3. Collaborative Teaching: Special Education for Inclusive Classrooms -- In particular, read Chapter 6 on Accomodation Strategies, applicable to both teaching and testing.
    4. The National Association of Special Education Teachers -- the only national membership organization dedicated solely to meeting the needs of special education teachers and those preparing for the field
    5. Differentiated Instruction -- You’ll never find a job in the Lake Wobegon School District, where all students conveniently arrive above average in their academic readiness. The long-term solution for challenges presented by inclusion is to progressively shift to differentiated instruction.
    6. Parents Helping Parents -- A family resource center serving parents of children with special needs. Consider roles parents might play; also see Tips for Parents, Families and Teachers for suggested lines of "division of labor."
    7. Peer and Cross-Age Tutoring -- Studies show that both the tutors and the tutees show academic and attitudinal improvement as a result of participating in the tutoring process. This is a cost-effective means to provide individualized help.
    8. Cooperative and Collaborative Learning -- Students work together on academic tasks in small groups to help themselves and their teammates learn together. This strategy has been used successfully on all levels.

    ESSENTIAL QUESTION 5: Based on the links from the following web sites, what strategies might I use to accomodate testing and assessment to the needs of the individual differences "included" in my classes?

    We operate in an era of Standards and high-stakes testing for all students. Some states allow modifications of testing for students with disabilities. The SAT has recently begun offering adjustments in time limits for learning disabled students. Is it equitable and fair to test all students with the same tests, even though all do not have the same abilities? How should included students be assessed? What modifications are warranted for them? How should students be screened to qualify for special education services? How should they be periodically re-evaluated? How might assessment be used to improve leaning?

    These are questions to guide you through the following links. They are questions many teachers continue to ask themselves today.

    1. Assessment: A Key Component of Special Education and Education Reform
    2. Testing Students with Disabilities [ERIC Digest] -- summarizes concerns in light of federal law and regulations.
    3. Screening for Special Diagnoses [ERIC Digest] -- Discusses the uses and limitations of preliminary screening for special education diagnosis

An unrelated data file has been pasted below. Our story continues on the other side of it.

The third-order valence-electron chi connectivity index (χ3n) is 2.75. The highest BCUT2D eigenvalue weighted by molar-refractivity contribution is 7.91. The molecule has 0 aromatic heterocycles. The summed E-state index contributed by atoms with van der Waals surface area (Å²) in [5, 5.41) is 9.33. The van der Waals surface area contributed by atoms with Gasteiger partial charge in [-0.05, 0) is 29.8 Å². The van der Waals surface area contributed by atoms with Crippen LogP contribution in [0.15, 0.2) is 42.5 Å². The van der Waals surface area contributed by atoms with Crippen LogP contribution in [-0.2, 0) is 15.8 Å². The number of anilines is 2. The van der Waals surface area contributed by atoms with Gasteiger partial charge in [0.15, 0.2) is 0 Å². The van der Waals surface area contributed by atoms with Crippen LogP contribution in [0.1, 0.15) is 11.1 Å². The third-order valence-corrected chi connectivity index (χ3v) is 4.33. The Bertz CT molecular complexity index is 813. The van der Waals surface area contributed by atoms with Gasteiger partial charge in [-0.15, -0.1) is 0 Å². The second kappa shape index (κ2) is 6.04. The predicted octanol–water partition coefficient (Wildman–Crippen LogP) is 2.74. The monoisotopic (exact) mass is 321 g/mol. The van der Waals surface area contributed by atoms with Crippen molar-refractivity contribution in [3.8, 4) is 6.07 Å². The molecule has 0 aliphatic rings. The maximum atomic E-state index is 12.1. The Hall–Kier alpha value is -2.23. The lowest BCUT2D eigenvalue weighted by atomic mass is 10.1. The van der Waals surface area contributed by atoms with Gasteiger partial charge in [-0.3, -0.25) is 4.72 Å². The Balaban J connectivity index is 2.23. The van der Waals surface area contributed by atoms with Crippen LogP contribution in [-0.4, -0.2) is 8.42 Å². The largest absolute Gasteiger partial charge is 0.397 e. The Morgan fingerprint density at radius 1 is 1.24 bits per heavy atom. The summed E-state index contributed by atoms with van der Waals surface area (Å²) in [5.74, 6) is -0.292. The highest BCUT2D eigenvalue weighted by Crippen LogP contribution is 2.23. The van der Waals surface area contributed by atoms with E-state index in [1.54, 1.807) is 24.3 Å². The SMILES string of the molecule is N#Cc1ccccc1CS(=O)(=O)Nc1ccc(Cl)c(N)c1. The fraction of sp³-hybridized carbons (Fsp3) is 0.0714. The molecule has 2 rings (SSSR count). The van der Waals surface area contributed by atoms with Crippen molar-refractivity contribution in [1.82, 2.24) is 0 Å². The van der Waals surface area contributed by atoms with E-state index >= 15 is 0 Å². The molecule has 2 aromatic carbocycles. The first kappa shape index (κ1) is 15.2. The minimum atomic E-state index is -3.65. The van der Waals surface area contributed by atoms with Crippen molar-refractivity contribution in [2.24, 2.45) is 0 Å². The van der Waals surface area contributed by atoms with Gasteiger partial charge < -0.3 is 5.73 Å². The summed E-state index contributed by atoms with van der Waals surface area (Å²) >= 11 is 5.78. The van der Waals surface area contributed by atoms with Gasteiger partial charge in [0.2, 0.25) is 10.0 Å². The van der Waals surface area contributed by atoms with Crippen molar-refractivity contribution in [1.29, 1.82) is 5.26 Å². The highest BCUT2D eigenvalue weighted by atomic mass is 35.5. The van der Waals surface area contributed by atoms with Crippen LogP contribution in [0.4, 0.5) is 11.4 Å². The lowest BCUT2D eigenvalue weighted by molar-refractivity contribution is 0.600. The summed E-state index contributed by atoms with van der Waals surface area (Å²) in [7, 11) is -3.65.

4. Accommodation Strategies -- Chapter 6 of an online book, gives a basis for determining accommodations that should be made for testing special education students. The same accommodations used in the classroom should be the ones used in testing.
    5. What Do Tests Test? -- By Howard Gardner. States the high stakes testing controversy in light of inherent limits of testing.
    6. How Important Should One Test Be? -- Discusses proper uses of tests and controversial aspects of their current use
    7. Teachers Learn from Looking Together at Student Work -- This proposes a focus for assessment that improves teaching and learning
    8. Understanding the Special Education Process: A Guide for Parents -- Shows what happens from the time a child is referred for evaluation and is identified as having a disability, through the development of an Individualized Education Program (IEP).
    9. Learning Disabilities, Special Education Assessment Professionals -- Shows areas covered by assessment professionals in this field, a useful guide to considering tests and modifications
    10. ASSESSMENT MATTERS! Toward Authentic Assessment -- Has over 60 sites to virtually every aspect of assessment, including Portfolios, rubrics, specific content area suggestions, and test construction.

    ESSENTIAL QUESTION 7: Based on the links from the following web sites, how might I assist in planning for transition for students "included" in my classes?

    All students benefit from effective guidance and information about post-high school work and college options, even moreso special education students. IDEA, the federal legislation that regulates the rights of the disabled, requires that planning for life after high school begins at age 14. These links focus on transition services, how to help the child gain as much independence as possible, and how to move from being a student to being a member of the community. Only about 20% of high school students complete college; most high school guidance programs, in fact many feel that most of the high school curriculum, are oriented toward this minority of students. Ensuring that all students have access to high quality career-related learning programs and systems is critical to sustaining education in a democracy, and to unlocking student motivation through contact with competent, caring adults in a variety of settings.